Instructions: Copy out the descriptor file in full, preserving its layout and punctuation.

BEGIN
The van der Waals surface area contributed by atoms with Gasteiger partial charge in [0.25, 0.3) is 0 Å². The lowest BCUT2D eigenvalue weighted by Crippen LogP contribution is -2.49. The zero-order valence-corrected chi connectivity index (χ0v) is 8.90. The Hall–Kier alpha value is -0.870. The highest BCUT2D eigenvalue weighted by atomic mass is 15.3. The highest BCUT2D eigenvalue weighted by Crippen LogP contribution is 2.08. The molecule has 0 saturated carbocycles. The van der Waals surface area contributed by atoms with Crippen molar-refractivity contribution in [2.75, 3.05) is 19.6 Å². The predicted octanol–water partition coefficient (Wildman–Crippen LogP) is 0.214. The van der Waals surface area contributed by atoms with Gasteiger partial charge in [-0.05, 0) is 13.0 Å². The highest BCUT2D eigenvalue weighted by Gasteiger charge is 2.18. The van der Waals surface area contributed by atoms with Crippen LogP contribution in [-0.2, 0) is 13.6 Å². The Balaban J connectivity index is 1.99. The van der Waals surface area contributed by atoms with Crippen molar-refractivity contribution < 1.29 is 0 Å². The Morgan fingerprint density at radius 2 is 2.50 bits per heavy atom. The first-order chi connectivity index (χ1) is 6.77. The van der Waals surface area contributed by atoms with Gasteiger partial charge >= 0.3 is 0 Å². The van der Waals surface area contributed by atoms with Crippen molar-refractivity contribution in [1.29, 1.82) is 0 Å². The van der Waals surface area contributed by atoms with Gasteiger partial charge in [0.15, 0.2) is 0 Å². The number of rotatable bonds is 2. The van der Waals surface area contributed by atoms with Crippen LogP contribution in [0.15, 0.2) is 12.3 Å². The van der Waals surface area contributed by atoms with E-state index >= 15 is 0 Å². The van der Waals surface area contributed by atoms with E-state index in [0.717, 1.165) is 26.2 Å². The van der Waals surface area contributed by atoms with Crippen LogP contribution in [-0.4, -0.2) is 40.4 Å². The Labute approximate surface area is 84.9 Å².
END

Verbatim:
The van der Waals surface area contributed by atoms with Gasteiger partial charge in [0.25, 0.3) is 0 Å². The lowest BCUT2D eigenvalue weighted by Crippen LogP contribution is -2.49. The zero-order valence-corrected chi connectivity index (χ0v) is 8.90. The Hall–Kier alpha value is -0.870. The highest BCUT2D eigenvalue weighted by atomic mass is 15.3. The highest BCUT2D eigenvalue weighted by Crippen LogP contribution is 2.08. The molecule has 0 saturated carbocycles. The van der Waals surface area contributed by atoms with Crippen molar-refractivity contribution in [2.75, 3.05) is 19.6 Å². The predicted octanol–water partition coefficient (Wildman–Crippen LogP) is 0.214. The van der Waals surface area contributed by atoms with Gasteiger partial charge in [-0.05, 0) is 13.0 Å². The highest BCUT2D eigenvalue weighted by Gasteiger charge is 2.18. The van der Waals surface area contributed by atoms with Crippen LogP contribution in [-0.2, 0) is 13.6 Å². The Balaban J connectivity index is 1.99. The van der Waals surface area contributed by atoms with Crippen molar-refractivity contribution < 1.29 is 0 Å². The Morgan fingerprint density at radius 2 is 2.50 bits per heavy atom. The first-order chi connectivity index (χ1) is 6.77. The van der Waals surface area contributed by atoms with Gasteiger partial charge >= 0.3 is 0 Å². The van der Waals surface area contributed by atoms with Crippen molar-refractivity contribution in [1.29, 1.82) is 0 Å². The van der Waals surface area contributed by atoms with Gasteiger partial charge in [0.15, 0.2) is 0 Å². The number of rotatable bonds is 2. The van der Waals surface area contributed by atoms with Crippen LogP contribution in [0.15, 0.2) is 12.3 Å². The van der Waals surface area contributed by atoms with E-state index >= 15 is 0 Å². The van der Waals surface area contributed by atoms with E-state index in [0.717, 1.165) is 26.2 Å². The van der Waals surface area contributed by atoms with Crippen LogP contribution in [-0.4, -0.2) is 40.4 Å². The Labute approximate surface area is 84.9 Å².